May 4st 2015
It can be safely assumed that for now, Cameroonian artist Pascale Marthine Tayou needs no introduction. Part of the Revue Noire stable from the early days – and to whom he dedicated the very aptly titled Gri-gri Revue Noire – the chatterful artist has emerged over the past two decades as one of the most recognized faces in contemporary art. Who else better than this heavyweight to celebrate the reincarnation – or rather, dynamic excroissance – of the Galerie Yvon Lambert into the (not so) fresh-faced VNH Gallery?
(Re)Birth is indeed the word of the day and Pascale’s work, in the image of his Tree of Life, is more akin to a series of benevolent crystal spells of new growth, rather than the assumed cliché the title of the exhibition could entice. In the words of the artist, it’s all about sharing, experimenting and embracing humanity. The separation between curator and artist, superior and subordinate, center and periphery, life and death are all notions that come in to play in Pascale’s work, tempting, defying and ultimately nourishing each other.
An African artist with a show titled Gri-gri might raise some eyebrows, all the more in this day and age and better yet, in this history-making Biennale year, but Pascale’s influence reaches far more than that. His work rooted in practice including sculpture, film, drawing, installation and more, is formally brought to life by found materials, neon lights, wood, cloth, porcelain, crystal and in this case, chalks and fusains. More than restrictions rooted in the idea of “the African artist” Magiciens-style, these materials that the artist uses, are chosen tools and playful toys. There is something powerful about this carefree way of approaching art-making in these critical days when all we read is Das Capital and where political turmoil, most recently in Baltimore and South Africa, is the talk of the town. The extensive use of classroom chalk sticks in the works Chalk Fresco, while a direct reference to this key period and institution where the lucky ones among us get to shape our biased view of the world, equally suggests the briefing rooms of war, finance, and business schools… He who draws the future shall own it.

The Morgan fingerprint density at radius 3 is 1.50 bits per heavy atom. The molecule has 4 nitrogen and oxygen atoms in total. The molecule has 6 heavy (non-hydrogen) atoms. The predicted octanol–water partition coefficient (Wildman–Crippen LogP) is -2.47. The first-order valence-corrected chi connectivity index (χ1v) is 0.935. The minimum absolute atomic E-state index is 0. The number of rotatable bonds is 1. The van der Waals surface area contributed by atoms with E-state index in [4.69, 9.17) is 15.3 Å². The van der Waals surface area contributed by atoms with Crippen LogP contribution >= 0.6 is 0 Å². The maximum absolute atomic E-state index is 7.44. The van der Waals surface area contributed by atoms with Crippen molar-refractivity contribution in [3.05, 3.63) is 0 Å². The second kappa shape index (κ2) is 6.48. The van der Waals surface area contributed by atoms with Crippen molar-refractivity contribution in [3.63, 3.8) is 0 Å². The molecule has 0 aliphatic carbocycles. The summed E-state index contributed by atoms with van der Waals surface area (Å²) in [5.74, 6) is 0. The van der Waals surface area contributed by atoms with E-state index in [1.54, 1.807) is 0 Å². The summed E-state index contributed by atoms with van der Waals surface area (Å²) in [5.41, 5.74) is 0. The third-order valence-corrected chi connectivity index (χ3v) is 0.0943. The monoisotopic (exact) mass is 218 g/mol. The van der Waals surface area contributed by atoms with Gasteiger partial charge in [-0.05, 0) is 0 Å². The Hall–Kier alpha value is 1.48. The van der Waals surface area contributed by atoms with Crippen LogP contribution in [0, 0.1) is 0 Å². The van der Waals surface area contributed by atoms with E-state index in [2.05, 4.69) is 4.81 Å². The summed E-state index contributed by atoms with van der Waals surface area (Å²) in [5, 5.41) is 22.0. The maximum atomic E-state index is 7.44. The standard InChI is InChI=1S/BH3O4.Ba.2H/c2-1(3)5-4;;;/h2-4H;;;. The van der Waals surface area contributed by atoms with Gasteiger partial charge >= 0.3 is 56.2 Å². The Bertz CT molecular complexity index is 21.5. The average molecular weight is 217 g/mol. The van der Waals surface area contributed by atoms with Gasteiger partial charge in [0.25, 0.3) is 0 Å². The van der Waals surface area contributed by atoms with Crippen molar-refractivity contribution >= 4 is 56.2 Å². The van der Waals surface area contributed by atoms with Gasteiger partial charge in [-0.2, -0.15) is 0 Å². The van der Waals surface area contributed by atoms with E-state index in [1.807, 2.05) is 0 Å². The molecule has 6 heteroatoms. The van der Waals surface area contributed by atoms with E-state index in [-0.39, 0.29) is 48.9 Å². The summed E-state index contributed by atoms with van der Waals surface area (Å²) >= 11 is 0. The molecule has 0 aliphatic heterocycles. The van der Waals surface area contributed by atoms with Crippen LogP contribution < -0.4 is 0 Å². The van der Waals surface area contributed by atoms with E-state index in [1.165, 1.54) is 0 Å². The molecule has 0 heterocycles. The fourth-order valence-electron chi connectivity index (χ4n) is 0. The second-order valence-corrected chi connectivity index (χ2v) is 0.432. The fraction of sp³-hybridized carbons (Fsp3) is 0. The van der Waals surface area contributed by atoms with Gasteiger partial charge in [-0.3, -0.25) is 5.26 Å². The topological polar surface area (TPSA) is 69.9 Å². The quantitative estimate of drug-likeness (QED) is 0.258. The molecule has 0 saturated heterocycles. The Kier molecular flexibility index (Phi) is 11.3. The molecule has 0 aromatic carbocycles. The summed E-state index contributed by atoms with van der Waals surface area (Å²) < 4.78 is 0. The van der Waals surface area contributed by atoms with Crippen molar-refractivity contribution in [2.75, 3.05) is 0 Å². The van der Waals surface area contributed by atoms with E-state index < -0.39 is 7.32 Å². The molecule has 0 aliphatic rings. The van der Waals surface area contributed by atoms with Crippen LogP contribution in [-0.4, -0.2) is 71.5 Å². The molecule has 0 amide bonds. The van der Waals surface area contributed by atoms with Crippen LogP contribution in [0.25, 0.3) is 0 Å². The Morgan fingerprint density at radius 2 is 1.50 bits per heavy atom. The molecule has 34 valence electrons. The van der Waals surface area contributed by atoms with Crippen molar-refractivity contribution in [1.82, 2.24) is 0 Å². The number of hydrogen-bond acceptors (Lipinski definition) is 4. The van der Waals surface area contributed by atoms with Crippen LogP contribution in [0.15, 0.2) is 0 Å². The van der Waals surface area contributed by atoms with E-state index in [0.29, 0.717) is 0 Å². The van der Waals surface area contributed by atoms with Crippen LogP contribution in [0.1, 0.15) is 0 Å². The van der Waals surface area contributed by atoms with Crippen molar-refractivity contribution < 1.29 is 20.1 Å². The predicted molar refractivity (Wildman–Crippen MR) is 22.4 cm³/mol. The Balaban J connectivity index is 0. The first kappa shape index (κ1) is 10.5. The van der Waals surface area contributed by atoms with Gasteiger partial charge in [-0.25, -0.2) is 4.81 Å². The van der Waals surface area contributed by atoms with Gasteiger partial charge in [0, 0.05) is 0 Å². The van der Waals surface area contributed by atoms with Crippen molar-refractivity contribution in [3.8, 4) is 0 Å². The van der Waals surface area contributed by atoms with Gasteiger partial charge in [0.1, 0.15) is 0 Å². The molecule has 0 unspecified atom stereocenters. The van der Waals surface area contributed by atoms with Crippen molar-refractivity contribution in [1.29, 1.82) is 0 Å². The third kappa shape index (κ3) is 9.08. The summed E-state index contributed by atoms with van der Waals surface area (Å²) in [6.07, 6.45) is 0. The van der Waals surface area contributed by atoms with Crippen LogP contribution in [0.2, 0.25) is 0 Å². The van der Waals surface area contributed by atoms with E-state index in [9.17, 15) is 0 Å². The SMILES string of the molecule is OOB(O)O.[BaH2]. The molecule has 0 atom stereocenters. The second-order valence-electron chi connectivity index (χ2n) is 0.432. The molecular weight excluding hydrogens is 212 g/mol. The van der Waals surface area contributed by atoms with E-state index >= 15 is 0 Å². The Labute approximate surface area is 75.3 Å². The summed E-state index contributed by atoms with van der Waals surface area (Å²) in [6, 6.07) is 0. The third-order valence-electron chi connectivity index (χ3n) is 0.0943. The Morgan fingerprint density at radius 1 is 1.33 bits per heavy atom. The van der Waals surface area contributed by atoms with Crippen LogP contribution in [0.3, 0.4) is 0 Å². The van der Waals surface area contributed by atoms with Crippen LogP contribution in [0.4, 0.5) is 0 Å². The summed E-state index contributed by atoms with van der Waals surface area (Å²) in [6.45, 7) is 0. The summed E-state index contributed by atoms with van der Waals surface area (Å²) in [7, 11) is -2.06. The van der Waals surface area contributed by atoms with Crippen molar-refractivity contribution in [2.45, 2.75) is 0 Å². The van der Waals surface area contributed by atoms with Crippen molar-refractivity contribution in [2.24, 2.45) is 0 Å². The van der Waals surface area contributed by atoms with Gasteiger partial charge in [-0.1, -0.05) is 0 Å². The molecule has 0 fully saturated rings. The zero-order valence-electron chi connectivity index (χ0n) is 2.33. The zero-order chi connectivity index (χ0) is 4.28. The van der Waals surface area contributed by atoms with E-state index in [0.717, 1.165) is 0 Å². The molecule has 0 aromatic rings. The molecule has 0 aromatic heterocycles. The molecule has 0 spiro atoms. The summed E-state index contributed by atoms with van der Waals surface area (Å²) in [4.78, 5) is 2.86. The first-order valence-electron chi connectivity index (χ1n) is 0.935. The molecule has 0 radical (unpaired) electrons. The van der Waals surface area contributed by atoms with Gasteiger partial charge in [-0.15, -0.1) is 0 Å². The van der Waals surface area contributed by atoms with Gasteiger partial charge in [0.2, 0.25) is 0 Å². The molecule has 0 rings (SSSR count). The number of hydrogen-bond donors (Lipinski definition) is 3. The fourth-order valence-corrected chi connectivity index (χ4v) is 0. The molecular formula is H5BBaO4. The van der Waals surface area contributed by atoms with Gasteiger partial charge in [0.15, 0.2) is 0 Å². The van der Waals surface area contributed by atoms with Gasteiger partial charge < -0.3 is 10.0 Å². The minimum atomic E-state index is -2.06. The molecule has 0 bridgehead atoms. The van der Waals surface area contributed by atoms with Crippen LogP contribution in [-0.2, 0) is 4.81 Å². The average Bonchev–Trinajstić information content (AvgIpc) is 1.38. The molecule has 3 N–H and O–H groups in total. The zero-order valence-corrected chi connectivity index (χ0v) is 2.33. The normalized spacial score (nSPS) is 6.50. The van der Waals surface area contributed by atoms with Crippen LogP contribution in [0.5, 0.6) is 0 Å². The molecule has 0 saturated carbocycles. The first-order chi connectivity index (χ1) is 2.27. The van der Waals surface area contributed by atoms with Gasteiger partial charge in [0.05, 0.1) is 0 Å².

Upon entering the gallery hall, chalk sticks are indeed the very first thing you see. Thousands of them are glued to form large panels of lively vibrations of white, pink, yellow, green and blue. These vivid colors are echoed in the large installation Douces Epines shown in the next room, where sharpened pieces of wood protrude from the wall in a contradiction of playfulness and threat. I can’t help but link it, among other things, to how the media forcefully “entertains” us everyday, with ads, news and various programs. Incessantly, the flesh is tempted, tormented and led to compulsively reach out for the illusion of safety that is accumulation. In the next room, the crystal sculpted, cloth wrapped Poupées Pascale, some obviously describing a state of arousal, are presiding over a cryptic installation of Chinese porcelain totems.
An accumulation is above everything else, a clash of eclectic ideas more or less constrained into a whole, a silent riot at worst and an awkward cohabitation at best, of conflicting emotions, functions and forms, much like our world today. Natives, passport holders, immigrants, settlers, white, black, all shades of “brown”, rich, poor, workers, unemployed, educated, uneducated, partially educated and the list could go on…
After all, what is a gri-gri meant for, if not to guide and protect one through the whirlwind of human existence?
The exhibition is on view at Galerie VNH Paris, until June 20th 2015.